Acetylcholine in PD

Ach is a prominent neurotransmitter of the peripheral and the central nervous system (CNS). In the CNS, Ach is involved in attention, learning, memory, consciousness, sleep, and control of voluntary movements [263]. In the brain, ACh mediates distant signaling through projection neurons and local signaling via interneurons; the type of message conveyed by Ach depends on a variety of factors, including site of release, the localization of the target neurons, the target receptor subtypes, and the status of the target cells at the time of release [264]. Furthermore, Ach signaling may be circumscribed to the synapse or result from the delocalized diffusion of the neurotransmitter in the extracellular milieu and binding to nonsynaptic sites [265,266]. Among brain structures, the striatum contains some of the highest levels of Ach and DA. The two neurotransmitter systems interact extensively in a bidirectional manner, both at the presynaptic and postsynaptic levels, mediating cognitive mechanisms, the selection of motor responses, and reward [267,268]. In a recent study in 137 PD patients, cholinergic denervation could be related to REM behavior disorder, fall history, gait disorders, and cognitive dysfunction [269].

Adenosine receptors in PD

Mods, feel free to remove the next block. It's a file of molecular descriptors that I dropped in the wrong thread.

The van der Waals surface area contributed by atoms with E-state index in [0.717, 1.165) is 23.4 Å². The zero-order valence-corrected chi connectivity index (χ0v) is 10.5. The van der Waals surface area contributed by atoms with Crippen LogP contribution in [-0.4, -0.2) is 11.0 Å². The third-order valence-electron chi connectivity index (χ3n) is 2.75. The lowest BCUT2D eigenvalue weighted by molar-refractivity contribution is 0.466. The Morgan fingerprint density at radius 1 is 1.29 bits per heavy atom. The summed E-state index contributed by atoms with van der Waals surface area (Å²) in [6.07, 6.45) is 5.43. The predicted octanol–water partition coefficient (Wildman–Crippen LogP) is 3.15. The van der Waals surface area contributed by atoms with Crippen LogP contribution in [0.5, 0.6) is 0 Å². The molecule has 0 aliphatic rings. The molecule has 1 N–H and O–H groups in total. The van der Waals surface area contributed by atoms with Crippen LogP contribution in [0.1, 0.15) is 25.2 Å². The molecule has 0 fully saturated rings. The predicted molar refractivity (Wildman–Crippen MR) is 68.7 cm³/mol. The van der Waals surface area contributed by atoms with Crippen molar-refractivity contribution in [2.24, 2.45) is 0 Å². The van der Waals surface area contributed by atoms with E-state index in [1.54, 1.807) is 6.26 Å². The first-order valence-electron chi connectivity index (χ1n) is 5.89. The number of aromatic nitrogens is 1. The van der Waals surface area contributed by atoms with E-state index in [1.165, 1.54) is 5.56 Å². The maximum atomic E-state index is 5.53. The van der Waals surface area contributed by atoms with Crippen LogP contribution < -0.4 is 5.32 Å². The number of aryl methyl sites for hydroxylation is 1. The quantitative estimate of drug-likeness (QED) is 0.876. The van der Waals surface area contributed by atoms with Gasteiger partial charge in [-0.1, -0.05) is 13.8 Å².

Adenosine receptors have a unique cellular and regional distribution in the BG and are particularly concentrated in caudate, putamen and the GP areas, which are richly innervated by DA [270]. In the BG, A2A receptors are prevalently and selectively localised in dendrites, dendritic spines and axons of GABAergic neurons of the indirect pathway projecting from the caudate putamen to the GPe [271,272]. Adenosine influences striatal output pathways known to be involved in motor symptoms and the onset of dyskinesia in PD. Therefore, inhibition of A2A receptors seems to be a potential target for neuroprotection in PD [273,274]. Indeed, in rodent models of PD, A2A antagonism exerts Anti-parkinsonian actions [272,275,276]. The highest expression of adenosine A2A receptors is found in the BG, particularly in the corpus striatum, which is involved in controlling complex motor activities by specific motivational stimuli as well as in habit formation [277]. Evidence for presynaptic localization of A1 receptors on DA axons is indirect, with confirmed absence of A2A receptors [271,278-281]. Nevertheless, both regulate striatal DA release, likely indirectly, with inhibition by A1-receptor activation and enhancement by A2A receptors activation [282-284].